Champaign, IL—Fear of humiliation often prevents people from attempting to snowboard. But Olympic snowboarder Hannah Teter says snowboarding can be a life-changing endeavor that’s worth the risk. “The road to becoming an advanced or even a competent rider is rarely a short one, and you are likely to struggle,” Teter says. “Remember that everyone has been there, so don’t waste your time and energy worrying about how you look and comparing yourself to others.”
In her book, Mastering Snowboarding (Human Kinetics, 2012), Teter and Snowboard magazine contributing editor Tawnya Schultz reveal the seven truths of snowboarding they say all new snowboarders must accept as fact before they hit the slopes.
- You are going to fall. Everyone falls.
- You are going to feel uncoordinated. Everyone feels uncoordinated when learning something new.
- Feeling embarrassed is optional and will not improve your performance.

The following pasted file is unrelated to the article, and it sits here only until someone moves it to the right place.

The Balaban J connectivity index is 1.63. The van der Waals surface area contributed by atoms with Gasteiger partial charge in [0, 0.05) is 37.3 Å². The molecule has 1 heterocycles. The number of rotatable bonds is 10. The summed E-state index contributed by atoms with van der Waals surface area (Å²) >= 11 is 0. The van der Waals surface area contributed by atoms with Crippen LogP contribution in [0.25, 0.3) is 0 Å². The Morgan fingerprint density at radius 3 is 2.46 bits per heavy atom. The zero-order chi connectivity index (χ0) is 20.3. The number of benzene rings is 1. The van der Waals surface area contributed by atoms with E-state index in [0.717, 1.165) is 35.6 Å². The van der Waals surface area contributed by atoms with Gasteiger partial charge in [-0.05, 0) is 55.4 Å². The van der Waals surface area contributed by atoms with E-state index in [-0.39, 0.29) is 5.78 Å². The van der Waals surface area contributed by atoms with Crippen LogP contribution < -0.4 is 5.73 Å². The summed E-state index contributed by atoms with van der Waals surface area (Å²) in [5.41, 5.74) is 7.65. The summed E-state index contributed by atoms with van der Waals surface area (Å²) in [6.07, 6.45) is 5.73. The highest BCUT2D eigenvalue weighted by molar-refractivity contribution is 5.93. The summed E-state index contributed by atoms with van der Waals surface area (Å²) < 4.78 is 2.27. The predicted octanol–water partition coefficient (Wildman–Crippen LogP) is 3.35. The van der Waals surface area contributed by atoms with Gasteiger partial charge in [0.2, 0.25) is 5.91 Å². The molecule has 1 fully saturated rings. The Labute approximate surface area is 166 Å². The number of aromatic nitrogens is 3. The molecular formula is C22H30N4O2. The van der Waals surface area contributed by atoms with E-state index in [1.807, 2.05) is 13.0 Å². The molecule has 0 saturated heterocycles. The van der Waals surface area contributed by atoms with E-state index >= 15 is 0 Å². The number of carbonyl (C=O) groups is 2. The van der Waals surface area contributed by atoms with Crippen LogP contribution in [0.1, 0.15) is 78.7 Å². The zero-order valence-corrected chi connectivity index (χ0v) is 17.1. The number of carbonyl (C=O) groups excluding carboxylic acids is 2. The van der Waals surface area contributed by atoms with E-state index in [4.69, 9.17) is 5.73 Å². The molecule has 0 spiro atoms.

- Visualizing helps. So does trusting your body.
- You may love or hate snowboarding right away. Either way, you’ll get better with practice.
- If you are optimistic and focus on having fun, you will enjoy the ride.
- You are going to be sore by the end of the day.
"It’s going to take time to get the hang of snowboarding. You are going to be taking a lot of baby steps. Enjoy each of them and be proud of what you accomplish,” Teter says. "Snowboarding is freedom in its rawest form. If you don’t give up, then you’re sure to reap the ultimate reward, whatever that may be for you."
Mastering Snowboarding offers an in-depth insight on everything snowboarders need to know before heading to the slopes. The skills covered throughout the book will help riders of all levels and riding styles generate greater balance and control on the board in both recreational and competitive environments. Teter also includes advice on selecting and assembling the best board components according to individual riding style and ability.
For more information, see Mastering Snowboarding.